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Palermo Snow

25 Jan 2011 | Format: MP3

5.99 (VAT included if applicable)
Buy the CD album for 13.14 and get the MP3 version for FREE. Does not apply to gift orders.
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Song Title
Time
Popularity  
30
1
7:18
30
2
5:27
30
3
5:46
30
4
3:01
30
5
3:37
30
6
4:36
30
7
2:44
30
8
4:30
30
9
6:57
30
10
2:49


Product details

  • Original Release Date: 25 Jan 2011
  • Label: Shanachie
  • Copyright: (C) 2011 Shanachie
  • Total Length: 46:45
  • Genres:
  • ASIN: B004IDOB46
  • Average Customer Review: 4.9 out of 5 stars  See all reviews (7 customer reviews)
  • Amazon Bestsellers Rank: 32,047 in MP3 Albums (See Top 100 in MP3 Albums)

Customer Reviews

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Most Helpful Customer Reviews

17 of 17 people found the following review helpful By njr on 17 Feb 2011
Format: Audio CD
After (for me) the relative disappointment of his last album, Traveller's Prayer, this is a glorious return to scintilating form for The Professor.

I'm particularly delighted that he's finally recorded Little Niles, a Randy Weston tune which he has been gigging for more years than I can remember. It's an outstanding piece of playing, as is the title track, Palermo Snow.

The playing is as inventive, as varied, and original as ever, with unmistakable Renbourn bluesy nuances in the most unlikely of places. Even the improbably-titled "Weebles Wobble but the Don't Fall Down" (a Renbourn composition that bears no discernable similarity to the jingle) and Blueberry Hill are great.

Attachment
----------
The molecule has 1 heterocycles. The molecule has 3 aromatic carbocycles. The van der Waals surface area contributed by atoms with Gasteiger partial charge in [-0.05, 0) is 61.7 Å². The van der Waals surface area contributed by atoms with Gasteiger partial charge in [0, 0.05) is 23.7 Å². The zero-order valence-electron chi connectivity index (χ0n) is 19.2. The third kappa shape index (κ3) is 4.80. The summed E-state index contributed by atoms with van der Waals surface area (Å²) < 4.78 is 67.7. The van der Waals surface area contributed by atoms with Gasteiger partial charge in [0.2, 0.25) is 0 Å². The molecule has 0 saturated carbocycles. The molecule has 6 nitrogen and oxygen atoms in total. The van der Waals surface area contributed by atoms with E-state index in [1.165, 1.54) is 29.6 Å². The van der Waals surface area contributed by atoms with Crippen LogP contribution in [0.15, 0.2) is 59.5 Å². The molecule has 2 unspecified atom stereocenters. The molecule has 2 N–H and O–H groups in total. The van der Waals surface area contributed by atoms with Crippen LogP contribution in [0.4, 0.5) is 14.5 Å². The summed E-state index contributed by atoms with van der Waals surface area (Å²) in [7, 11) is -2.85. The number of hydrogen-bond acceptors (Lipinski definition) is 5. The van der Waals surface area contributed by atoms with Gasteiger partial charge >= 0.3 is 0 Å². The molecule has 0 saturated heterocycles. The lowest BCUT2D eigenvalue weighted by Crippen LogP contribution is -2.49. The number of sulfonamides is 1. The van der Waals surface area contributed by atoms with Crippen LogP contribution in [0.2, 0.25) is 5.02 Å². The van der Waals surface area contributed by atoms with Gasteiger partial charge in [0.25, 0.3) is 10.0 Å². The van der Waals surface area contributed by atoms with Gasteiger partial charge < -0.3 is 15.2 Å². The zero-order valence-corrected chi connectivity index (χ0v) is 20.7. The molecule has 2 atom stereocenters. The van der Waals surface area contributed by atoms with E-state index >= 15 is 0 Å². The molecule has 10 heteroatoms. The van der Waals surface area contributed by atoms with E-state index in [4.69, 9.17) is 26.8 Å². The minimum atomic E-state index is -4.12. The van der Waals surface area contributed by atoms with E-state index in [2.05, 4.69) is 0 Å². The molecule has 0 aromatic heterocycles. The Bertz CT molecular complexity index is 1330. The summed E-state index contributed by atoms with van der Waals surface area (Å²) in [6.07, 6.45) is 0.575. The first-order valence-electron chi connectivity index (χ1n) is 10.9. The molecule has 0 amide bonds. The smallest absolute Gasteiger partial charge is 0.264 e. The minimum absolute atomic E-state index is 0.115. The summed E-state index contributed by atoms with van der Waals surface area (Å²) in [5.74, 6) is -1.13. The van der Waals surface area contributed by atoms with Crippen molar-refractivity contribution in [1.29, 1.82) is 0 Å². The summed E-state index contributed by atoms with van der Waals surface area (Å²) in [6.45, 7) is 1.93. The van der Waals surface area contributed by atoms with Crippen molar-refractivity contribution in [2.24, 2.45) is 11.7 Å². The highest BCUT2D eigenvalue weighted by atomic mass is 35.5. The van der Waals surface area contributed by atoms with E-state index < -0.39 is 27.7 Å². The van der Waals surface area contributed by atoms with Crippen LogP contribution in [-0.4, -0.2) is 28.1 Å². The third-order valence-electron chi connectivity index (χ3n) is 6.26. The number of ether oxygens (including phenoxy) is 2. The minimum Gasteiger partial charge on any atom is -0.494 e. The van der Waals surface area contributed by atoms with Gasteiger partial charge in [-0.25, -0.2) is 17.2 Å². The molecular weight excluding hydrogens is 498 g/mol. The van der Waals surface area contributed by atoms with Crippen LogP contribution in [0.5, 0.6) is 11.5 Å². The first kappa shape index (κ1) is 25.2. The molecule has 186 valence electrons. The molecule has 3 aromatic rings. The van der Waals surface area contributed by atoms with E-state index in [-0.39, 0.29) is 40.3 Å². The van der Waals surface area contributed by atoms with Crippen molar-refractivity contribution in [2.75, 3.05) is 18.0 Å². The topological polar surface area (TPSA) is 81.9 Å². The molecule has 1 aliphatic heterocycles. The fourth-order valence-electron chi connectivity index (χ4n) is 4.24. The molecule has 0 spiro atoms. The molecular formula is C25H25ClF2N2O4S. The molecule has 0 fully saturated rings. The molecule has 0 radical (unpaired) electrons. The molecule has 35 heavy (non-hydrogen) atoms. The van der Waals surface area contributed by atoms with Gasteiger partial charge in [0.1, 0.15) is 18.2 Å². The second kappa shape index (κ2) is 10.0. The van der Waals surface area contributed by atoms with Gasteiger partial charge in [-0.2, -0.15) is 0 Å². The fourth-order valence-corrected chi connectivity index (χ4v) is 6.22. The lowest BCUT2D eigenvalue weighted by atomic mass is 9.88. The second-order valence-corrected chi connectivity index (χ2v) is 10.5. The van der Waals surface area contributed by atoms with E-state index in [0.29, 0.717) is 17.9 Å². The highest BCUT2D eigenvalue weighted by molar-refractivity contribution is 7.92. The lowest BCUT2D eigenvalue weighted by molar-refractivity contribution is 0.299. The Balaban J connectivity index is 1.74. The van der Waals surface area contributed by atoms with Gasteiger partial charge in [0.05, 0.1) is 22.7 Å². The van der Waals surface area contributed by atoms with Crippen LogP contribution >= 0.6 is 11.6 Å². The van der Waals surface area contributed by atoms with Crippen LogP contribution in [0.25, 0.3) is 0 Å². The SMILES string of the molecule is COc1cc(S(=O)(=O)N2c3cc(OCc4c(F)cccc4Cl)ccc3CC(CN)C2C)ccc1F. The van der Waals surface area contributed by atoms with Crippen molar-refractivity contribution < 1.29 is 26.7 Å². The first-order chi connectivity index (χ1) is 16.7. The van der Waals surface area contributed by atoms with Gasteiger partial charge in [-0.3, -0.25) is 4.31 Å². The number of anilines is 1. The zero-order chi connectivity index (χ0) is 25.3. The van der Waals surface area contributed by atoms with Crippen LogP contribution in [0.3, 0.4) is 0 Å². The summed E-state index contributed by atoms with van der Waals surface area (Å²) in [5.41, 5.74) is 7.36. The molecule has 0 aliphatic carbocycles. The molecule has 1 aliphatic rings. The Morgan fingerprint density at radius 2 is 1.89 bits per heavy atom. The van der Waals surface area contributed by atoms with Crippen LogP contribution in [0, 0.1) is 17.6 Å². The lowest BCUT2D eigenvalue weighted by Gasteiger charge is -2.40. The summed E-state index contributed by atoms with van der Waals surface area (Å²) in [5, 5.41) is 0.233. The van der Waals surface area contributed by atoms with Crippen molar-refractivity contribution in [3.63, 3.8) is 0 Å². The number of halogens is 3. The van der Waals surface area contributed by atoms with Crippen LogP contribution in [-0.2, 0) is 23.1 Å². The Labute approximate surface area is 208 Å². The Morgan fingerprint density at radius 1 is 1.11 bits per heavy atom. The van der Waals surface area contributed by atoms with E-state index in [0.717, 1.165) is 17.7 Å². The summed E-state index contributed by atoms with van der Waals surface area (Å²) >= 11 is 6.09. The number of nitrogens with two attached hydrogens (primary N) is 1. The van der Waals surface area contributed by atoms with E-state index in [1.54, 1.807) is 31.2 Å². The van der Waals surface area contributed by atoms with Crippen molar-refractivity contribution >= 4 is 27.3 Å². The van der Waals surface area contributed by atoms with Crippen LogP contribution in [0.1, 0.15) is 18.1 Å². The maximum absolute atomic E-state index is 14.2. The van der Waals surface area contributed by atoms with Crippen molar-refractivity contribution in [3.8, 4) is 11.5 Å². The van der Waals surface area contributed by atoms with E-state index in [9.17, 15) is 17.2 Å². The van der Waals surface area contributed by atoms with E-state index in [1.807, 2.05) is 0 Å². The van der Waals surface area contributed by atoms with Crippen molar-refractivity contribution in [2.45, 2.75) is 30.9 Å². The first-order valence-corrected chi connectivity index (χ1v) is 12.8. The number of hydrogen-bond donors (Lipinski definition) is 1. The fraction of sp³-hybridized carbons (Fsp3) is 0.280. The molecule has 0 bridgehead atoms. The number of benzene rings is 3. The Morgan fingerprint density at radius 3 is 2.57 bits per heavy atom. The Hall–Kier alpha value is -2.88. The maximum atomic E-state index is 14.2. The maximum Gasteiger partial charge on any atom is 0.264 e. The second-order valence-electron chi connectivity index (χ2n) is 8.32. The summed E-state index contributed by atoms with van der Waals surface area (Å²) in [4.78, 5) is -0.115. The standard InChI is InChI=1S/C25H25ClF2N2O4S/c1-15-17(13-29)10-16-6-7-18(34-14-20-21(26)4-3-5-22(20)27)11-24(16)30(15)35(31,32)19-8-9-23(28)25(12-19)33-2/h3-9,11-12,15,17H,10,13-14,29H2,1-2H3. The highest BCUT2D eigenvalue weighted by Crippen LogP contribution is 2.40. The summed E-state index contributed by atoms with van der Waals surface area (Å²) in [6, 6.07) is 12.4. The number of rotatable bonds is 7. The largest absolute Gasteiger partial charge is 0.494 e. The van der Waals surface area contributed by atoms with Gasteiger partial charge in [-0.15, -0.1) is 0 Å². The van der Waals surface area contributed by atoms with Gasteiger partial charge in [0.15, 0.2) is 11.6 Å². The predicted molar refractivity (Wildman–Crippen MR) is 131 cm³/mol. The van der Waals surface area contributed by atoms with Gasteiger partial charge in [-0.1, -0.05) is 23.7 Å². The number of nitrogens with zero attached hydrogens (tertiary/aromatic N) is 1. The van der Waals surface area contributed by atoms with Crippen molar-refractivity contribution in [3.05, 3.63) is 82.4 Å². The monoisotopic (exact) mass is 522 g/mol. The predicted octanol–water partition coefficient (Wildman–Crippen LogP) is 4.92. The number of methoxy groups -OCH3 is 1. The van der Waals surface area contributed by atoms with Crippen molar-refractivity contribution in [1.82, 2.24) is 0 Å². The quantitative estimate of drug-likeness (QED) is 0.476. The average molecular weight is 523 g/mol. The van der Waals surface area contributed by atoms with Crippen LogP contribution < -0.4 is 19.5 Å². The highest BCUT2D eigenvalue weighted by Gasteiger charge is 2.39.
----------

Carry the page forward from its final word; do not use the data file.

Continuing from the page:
For me, the only disappointing tracks are Sarabande (Eric Satie) and Bach's Cello Prelude in D. Both are played beautifully, but I've never heard a Sarabande I liked, and the Cello Prelude, while more than competent, is just a pale shadow when compared with a great cello version like Tortelier's.

These minor reservations apart, this is an outstanding CD from one of the inventors and greatest exponents of modern fingerstyle guitar.

It's also worth mentioning that Dick Lee plays clarinet on the title track, on Little Niles and on Ugly James, and is sounding better than ever, adding a new dimension to music when he comes in.
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18 of 18 people found the following review helpful By pfrostsm on 15 Feb 2011
Format: Audio CD Verified Purchase
You have to wait a long time between albums (except live ones) with 10 years between each of the last two but it is truly worth the wait. The standout for me is the title track which is entrancing. I have listened to it about 100 times now and am still getting new nuances. This is breakthrough stuff. Funnily enough, reading the other review, Sarabande is a bit static for me but I love the rest.

As a Pentangle fan, it was always for me about John not Bert. He has never really been anything but immaculate, apart from his very first album back in the 60s that was a bit rough! The Black Balloon, Nine Maidens, The Hermit, Sir John Alot etc stands the test of time. Having seen him about 30 times live or more, I hope he showcases some of this on the upcoming tour- I shall be cheering him on. It would be nice if some nationals picked up the album and were positive. JR interviewed in OK mag.....